Cold War Diplomacy: American Foreign Policy, 1945-1960

By Norman A. Graebner | Go to book overview

the U.S.S.R. was still sufficiently limited to rule out the rearming of Germany or Japan. Nor had he any desire to break off negotiations with the Soviets. If the postwar experience had been hard on the nerves of diplomats, he wrote, war would be harder on the lives of millions. Diplomacy offered no panaceas. To build a lasting peace required far more diligence and imagination than suggested by the optimism which still anticipated unilateral Russian concessions and the pessimism which anticipated the ultimate triumph of justice only at the end of another war. But the one essential national decision--that of defining American interests in the context of both a divided world and a new balance of power--still awaited a more propitious time.


-- 3 --
THE STRUCTURE OF CONTAINMENT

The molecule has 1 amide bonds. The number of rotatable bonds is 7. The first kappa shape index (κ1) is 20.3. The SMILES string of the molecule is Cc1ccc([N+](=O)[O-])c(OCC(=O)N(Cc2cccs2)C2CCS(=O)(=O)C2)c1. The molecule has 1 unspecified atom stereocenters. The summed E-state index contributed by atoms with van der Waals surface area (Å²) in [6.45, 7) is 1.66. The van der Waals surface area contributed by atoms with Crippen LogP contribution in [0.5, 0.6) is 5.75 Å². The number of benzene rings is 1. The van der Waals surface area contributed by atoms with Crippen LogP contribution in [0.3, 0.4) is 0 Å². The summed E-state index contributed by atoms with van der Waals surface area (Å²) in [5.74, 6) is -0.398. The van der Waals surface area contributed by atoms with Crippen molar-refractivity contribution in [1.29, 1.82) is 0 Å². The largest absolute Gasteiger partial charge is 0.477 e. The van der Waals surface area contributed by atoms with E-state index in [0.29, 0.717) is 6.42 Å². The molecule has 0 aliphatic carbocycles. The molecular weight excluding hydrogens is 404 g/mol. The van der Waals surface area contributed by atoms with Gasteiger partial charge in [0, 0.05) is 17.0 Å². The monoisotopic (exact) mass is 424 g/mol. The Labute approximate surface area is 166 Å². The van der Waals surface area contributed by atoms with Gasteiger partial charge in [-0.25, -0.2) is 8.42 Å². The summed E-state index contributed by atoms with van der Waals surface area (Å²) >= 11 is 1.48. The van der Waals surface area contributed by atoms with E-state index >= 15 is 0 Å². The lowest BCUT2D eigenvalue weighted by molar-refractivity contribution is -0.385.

What characterized American foreign policy in the late forties was its gradual retreat from an offensive to a defensive posture. Until 1947 Soviet ambitions appeared limited to regions already under the dominance of the Red Army. The notion that Russia's forward position was only the initial step in a general assault on the free world was scarcely in evidence. It was Western policy, with its avowed purpose of deflating the Soviet hegemony, that maintained a spirit of aggressiveness. Soviet power was finite; its existence was disturbing only to the extent that it underwrote the new Communist regimes of Eastern Europe. The assumption that Stalinist behavior posed a moral rather than a physical challenge created the illusion that a sufficient response lay somewhere in the realm of verbal disapprobation. This permitted American leadership to sustain its expectation of eventual Soviet capitulation at the same time that it continued to reduce the size

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